Victims' right to review

The victims' right to review scheme gives victims of crime the ability to request a review of the Police decision not to bring charges, or refer the decision to the Crown Prosecution Service, against a suspect they have interviewed.

What is the Victims' Right to Review?

The Victims’ Right to Review (VRR) scheme relates to the right of victims of crime to request a review of a Police decision in cases where a suspect has been identified, interviewed under caution and the Police then make a decision either:

  • Not to bring proceedings in cases where the police have the authority to charge: or
  • That the case does not meet the Threshold Test for referral to the CPS for a charging decision

Police Victims’ Right to Review (VRR) will only apply to decisions that were made on or after 1st April 2015. The scheme does not apply retrospectively to decisions taken before that date. The scheme applies to National Crime Recording Standard (NCRS) offences.

Frequently Asked Questions

Who does it apply to?

Any victim in a qualifying case where a decision has been made not to prosecute a suspect is entitled to ask for a review of that decision.

The definition of a victim is taken from the Code of Practice for Victims of Crime 2013 and is defined as “a person that has suffered harm, including physical, mental or emotional harm or economic loss which was directly caused by criminal conduct.”

This includes:

  • Close relatives of a person whose death was directly caused by criminal conduct
  • Parents or guardians where the main victim is a child or youth under 18
  • Police officers who are victims of crime
    Family spokespersons of victims with a disability or who are so badly injured that they cannot communicate
  • A business (providing they give a named point of contact)

How will the scheme work?

Victims wishing to request a review will need to do so by using our Review Form

The review will be undertaken by an officer, at least one rank higher than the decision maker, who has not had any involvement in the investigation.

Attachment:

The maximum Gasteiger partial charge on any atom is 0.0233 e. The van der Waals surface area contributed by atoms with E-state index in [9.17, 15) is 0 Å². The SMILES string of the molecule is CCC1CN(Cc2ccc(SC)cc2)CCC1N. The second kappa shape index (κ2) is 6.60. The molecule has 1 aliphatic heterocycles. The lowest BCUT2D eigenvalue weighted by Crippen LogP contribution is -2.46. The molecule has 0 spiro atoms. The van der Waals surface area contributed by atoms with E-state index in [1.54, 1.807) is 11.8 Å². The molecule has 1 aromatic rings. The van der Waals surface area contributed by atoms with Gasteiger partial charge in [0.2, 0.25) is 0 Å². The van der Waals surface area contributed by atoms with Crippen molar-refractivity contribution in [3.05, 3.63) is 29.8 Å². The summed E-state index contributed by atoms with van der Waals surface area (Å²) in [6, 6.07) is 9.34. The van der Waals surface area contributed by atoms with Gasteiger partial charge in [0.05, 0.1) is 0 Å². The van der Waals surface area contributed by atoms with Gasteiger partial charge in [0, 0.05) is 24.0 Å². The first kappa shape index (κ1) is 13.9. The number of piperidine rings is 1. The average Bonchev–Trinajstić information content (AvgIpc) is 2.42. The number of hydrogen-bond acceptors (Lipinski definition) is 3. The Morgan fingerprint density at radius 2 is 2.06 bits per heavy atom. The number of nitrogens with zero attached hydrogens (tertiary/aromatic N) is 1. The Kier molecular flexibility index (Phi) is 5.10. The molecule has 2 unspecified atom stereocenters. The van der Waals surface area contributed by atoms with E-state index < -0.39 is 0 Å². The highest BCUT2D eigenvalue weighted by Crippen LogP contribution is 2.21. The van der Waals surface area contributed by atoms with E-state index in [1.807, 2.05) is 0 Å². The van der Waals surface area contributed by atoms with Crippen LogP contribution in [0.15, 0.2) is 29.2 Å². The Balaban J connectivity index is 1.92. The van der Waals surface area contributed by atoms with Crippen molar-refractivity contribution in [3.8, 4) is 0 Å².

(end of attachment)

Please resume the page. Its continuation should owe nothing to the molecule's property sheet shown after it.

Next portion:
The reviewing officer will notify the victim of the outcome in writing unless it is inappropriate or the victim has stated this is not their preferred method of contact.

Learning points from outcomes will be shared appropriately.

If a review reveals issues of misconduct or under-performance these will be dealt with in the normal manner.

What details do I need to provide?

You will need to provide the following:

  • Name of the person submitting the request – including their address and contact details
  • Details of the victim – including the victim’s address and contact details
  • Crime report reference number or police incident number and date
  • Date and type of offence
    Brief outline of the reasons why a review is being requested

Are there any time limits?

Victims can request a review within 3 months of being notified of the decision.

Requests from victims will be acknowledged by Northumbria Police within 10 working days.

Where possible, the review will be completed and the decision communicated to the victim within 30 working days by Northumbria Police. When this is not possible, the victim should be notified and updated regularly on the progress of the review.

For some offences there are time limits of 6 months for taking proceedings, this is set out below in Section 127 of the Magistrates Court Act 1980 

Magistrates Court Act 1980 - 127 Limitation of time

(1)Except as otherwise expressly provided by any enactment and subject to subsection (2) below, a magistrates’ court shall not try an information or hear a complaint unless the information was laid, or the complaint made, within 6 months from the time when the offence was committed, or the matter of complaint arose.

(2)Nothing in—(a)subsection (1) above; or (b)subject to subsection (4) below, any other enactment (however framed or worded) which, as regards any offence to which it applies, would but for this section impose a time-limit on the power of a magistrates’ court to try an information summarily or impose a limitation on the time for taking summary proceedings, shall apply in relation to any indictable offence.

(3)Without prejudice to the generality of paragraph (b) of subsection (2) above, that paragraph includes enactments which impose a time-limit that applies only in certain circumstances (for example, where the proceedings are not instituted by or with the consent of the Director of Public Prosecutions or some other specified authority).

(4)Where, as regards any indictable offence, there is imposed by any enactment (however framed or worded, and whether falling within subsection (2) (b) above or not) a limitation on the time for taking proceedings on indictment for that offence no summary proceedings for that offence shall be taken after the latest time for taking proceedings on indictment.


What are the potential outcomes?

  • The original decision to take no further action is upheld
  • The original decision is overturned and proceedings are commenced against the suspect. (i.e. they are charged or summonsed)
  • The original decision is overturned and the suspect is dealt with by way of an out of court disposal
  • The original decision is overturned and the case is referred to the Crown Prosecution Service (CPS) for a charging decision
  • It is determined that further enquiries need to be completed before the reviewing officer can make their decision
  • The original decision is overturned but the case is statute-barred and proceeding cannot be instigated.

Can I appeal the review?

A victim who is unhappy with the outcome of the review can pursue the matter further if they wish by applying to the high court for a judicial review.

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